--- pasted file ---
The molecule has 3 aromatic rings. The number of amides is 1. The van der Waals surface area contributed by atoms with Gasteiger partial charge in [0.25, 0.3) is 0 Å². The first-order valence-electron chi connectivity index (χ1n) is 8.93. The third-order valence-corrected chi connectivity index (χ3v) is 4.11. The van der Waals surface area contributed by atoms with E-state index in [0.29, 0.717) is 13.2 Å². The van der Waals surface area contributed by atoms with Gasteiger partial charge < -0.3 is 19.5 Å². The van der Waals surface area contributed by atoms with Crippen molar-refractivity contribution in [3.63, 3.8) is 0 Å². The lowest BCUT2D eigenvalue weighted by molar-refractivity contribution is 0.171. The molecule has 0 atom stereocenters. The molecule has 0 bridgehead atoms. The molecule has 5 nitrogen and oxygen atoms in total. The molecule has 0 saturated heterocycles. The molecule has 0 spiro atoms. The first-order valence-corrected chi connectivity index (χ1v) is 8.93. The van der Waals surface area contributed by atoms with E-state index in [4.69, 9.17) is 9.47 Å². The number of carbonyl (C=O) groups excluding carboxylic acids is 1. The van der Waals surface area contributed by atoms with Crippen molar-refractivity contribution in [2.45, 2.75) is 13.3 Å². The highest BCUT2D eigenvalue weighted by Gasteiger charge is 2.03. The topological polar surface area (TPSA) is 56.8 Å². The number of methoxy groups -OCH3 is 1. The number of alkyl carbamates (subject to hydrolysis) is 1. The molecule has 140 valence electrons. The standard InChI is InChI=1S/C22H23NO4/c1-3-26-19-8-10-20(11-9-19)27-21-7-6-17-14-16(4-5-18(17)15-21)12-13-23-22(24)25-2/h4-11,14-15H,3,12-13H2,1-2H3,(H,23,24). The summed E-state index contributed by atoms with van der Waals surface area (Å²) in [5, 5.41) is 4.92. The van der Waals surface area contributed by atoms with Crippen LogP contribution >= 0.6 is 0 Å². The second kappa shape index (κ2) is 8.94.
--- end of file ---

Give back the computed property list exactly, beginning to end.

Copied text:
The molecule has 3 aromatic rings. The number of amides is 1. The van der Waals surface area contributed by atoms with Gasteiger partial charge in [0.25, 0.3) is 0 Å². The first-order valence-electron chi connectivity index (χ1n) is 8.93. The third-order valence-corrected chi connectivity index (χ3v) is 4.11. The van der Waals surface area contributed by atoms with E-state index in [0.29, 0.717) is 13.2 Å². The van der Waals surface area contributed by atoms with Gasteiger partial charge < -0.3 is 19.5 Å². The van der Waals surface area contributed by atoms with Crippen molar-refractivity contribution in [3.63, 3.8) is 0 Å². The lowest BCUT2D eigenvalue weighted by molar-refractivity contribution is 0.171. The molecule has 0 atom stereocenters. The molecule has 0 bridgehead atoms. The molecule has 5 nitrogen and oxygen atoms in total. The molecule has 0 saturated heterocycles. The molecule has 0 spiro atoms. The first-order valence-corrected chi connectivity index (χ1v) is 8.93. The van der Waals surface area contributed by atoms with E-state index in [4.69, 9.17) is 9.47 Å². The number of carbonyl (C=O) groups excluding carboxylic acids is 1. The van der Waals surface area contributed by atoms with Crippen molar-refractivity contribution in [2.45, 2.75) is 13.3 Å². The highest BCUT2D eigenvalue weighted by Gasteiger charge is 2.03. The topological polar surface area (TPSA) is 56.8 Å². The number of methoxy groups -OCH3 is 1. The number of alkyl carbamates (subject to hydrolysis) is 1. The molecule has 140 valence electrons. The standard InChI is InChI=1S/C22H23NO4/c1-3-26-19-8-10-20(11-9-19)27-21-7-6-17-14-16(4-5-18(17)15-21)12-13-23-22(24)25-2/h4-11,14-15H,3,12-13H2,1-2H3,(H,23,24). The summed E-state index contributed by atoms with van der Waals surface area (Å²) in [5, 5.41) is 4.92. The van der Waals surface area contributed by atoms with Crippen LogP contribution >= 0.6 is 0 Å². The second kappa shape index (κ2) is 8.94.